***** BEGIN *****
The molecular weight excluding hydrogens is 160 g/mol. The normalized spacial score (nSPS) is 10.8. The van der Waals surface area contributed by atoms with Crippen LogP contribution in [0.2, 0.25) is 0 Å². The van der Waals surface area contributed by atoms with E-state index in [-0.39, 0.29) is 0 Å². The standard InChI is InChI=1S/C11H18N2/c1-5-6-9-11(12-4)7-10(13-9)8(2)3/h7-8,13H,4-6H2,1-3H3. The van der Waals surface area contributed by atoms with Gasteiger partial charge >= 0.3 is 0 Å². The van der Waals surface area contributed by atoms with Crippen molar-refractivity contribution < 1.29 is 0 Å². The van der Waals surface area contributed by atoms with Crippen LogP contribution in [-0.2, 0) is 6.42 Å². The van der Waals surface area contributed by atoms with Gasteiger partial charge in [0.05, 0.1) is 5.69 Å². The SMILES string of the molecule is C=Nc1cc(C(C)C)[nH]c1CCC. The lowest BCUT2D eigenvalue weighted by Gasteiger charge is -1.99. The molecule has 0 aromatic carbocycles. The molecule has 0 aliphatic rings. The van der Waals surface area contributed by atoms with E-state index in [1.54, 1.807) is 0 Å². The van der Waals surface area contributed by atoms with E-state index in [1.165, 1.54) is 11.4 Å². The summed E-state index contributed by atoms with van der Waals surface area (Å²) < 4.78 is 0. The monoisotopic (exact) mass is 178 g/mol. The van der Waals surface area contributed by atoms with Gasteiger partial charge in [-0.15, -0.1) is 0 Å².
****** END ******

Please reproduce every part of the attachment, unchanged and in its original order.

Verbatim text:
The molecular weight excluding hydrogens is 160 g/mol. The normalized spacial score (nSPS) is 10.8. The van der Waals surface area contributed by atoms with Crippen LogP contribution in [0.2, 0.25) is 0 Å². The van der Waals surface area contributed by atoms with E-state index in [-0.39, 0.29) is 0 Å². The standard InChI is InChI=1S/C11H18N2/c1-5-6-9-11(12-4)7-10(13-9)8(2)3/h7-8,13H,4-6H2,1-3H3. The van der Waals surface area contributed by atoms with Gasteiger partial charge >= 0.3 is 0 Å². The van der Waals surface area contributed by atoms with Crippen molar-refractivity contribution < 1.29 is 0 Å². The van der Waals surface area contributed by atoms with Crippen LogP contribution in [-0.2, 0) is 6.42 Å². The van der Waals surface area contributed by atoms with Gasteiger partial charge in [0.05, 0.1) is 5.69 Å². The SMILES string of the molecule is C=Nc1cc(C(C)C)[nH]c1CCC. The lowest BCUT2D eigenvalue weighted by Gasteiger charge is -1.99. The molecule has 0 aromatic carbocycles. The molecule has 0 aliphatic rings. The van der Waals surface area contributed by atoms with E-state index in [1.54, 1.807) is 0 Å². The van der Waals surface area contributed by atoms with E-state index in [1.165, 1.54) is 11.4 Å². The summed E-state index contributed by atoms with van der Waals surface area (Å²) < 4.78 is 0. The monoisotopic (exact) mass is 178 g/mol. The van der Waals surface area contributed by atoms with Gasteiger partial charge in [-0.15, -0.1) is 0 Å².